ICG-Longbow is targeting whole loans secured by alternative real estate asset classes as it aims to deploy its fifth UK property debt vehicle, which closed in November after raising £928 million (€1 billion).
Martin Wheeler, co-head of the London-based real estate debt fund manager, told Real Estate Capital that the vehicle’s deployment strategy would be “defensive”. The focus, he said, would be on asset classes that are expected to benefit from demographic or structural tailwinds and that are weakly correlated to the economic cycle.
“We have a strong conviction that investing in alternative sectors with solid underlying occupational demand is the right thing to do in the current environment,” Wheeler said. “Although we have been lending and investing in alternatives since 2010, this fund will have higher weighting in assets like residential build-to-rent, student accommodation, hotels or data centres than predecessor funds.”
ICG-Longbow’s new fund, dubbed UK Real Estate Debt Investments V, will originate predominantly whole loans secured against UK commercial property. It can also invest in mezzanine debt, preferred equity and development loans.
“The focus across all funds in the series has been on whole loans, but for this fund we are doing a higher proportion of whole loans than the previous vehicle,” Wheeler said. “This is partly because whole loans have a more defensive position in the capital structure than subordinated investments like mezzanine or preferred equity. Additionally, there’s a strong opportunity to do whole loans because of demand in the mid-market, where there’s less availability of standalone mezzanine in smaller tickets.”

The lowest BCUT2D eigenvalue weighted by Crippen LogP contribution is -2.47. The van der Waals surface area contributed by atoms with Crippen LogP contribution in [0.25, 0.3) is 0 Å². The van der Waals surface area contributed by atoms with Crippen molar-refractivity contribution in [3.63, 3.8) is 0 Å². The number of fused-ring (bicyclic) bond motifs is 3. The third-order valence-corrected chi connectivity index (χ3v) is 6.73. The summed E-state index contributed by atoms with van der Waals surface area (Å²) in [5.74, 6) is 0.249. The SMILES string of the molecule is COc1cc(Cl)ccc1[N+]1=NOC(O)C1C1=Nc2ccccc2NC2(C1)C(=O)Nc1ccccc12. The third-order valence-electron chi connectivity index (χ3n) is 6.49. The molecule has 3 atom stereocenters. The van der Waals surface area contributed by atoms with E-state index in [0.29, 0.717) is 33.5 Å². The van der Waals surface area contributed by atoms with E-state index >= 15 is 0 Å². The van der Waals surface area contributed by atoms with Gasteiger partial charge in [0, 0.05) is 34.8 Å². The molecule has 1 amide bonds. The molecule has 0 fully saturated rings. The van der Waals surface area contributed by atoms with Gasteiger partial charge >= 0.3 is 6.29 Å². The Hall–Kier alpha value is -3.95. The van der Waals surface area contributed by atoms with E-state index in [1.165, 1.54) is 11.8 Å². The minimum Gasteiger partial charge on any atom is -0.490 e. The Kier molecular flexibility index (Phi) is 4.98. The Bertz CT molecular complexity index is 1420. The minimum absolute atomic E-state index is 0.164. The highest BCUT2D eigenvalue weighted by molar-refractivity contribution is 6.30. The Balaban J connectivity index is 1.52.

Through the fund, ICG-Longbow will typically provide loans ranging from £25 million to £75 million with terms of three to five years. Leverage will typically be in the 70 percent loan-to-value range, and occasionally reaching 80 percent. Wheeler declined to disclose the target return of the fund, but said the underlying loans would be priced from “high single figures to early teens”.
The fund has committed £455 million in 10 transactions with loan sizes ranging from £20 million to £100 million. The portfolio includes loans on properties in alternative sectors such as hotels, senior housing and other residential developments, and office refurbishments and redevelopments.
“Besides alternatives, traditional asset classes will still be a strong feature of the fund, with our highest weighting being in offices, warehousing and mixed-use developments,” Wheeler said.
The fund currently has no exposure to retail, though Wheeler said ICG-Longbow is “screening a lot of retail” and that it does not rule the sector out for future underwritings. “At the moment, however, we are not comfortable with making retail investments,” he said.
Fund V is backed by a diverse group of limited partners, including new and repeat institutional investors from the UK, continental Europe, Asia and the Middle East.
“The success of this fundraise demonstrates that investors remain confident in the long-term prospects for UK commercial real estate, our defensive strategy and investment track record, despite the challenging economic environment and Brexit uncertainty,” Wheeler said.
As at 30 September, ICG-Longbow had more than £3.7 billion of assets under management across its four strategies of senior debt, partnership capital, residential development finance, and sale and leaseback.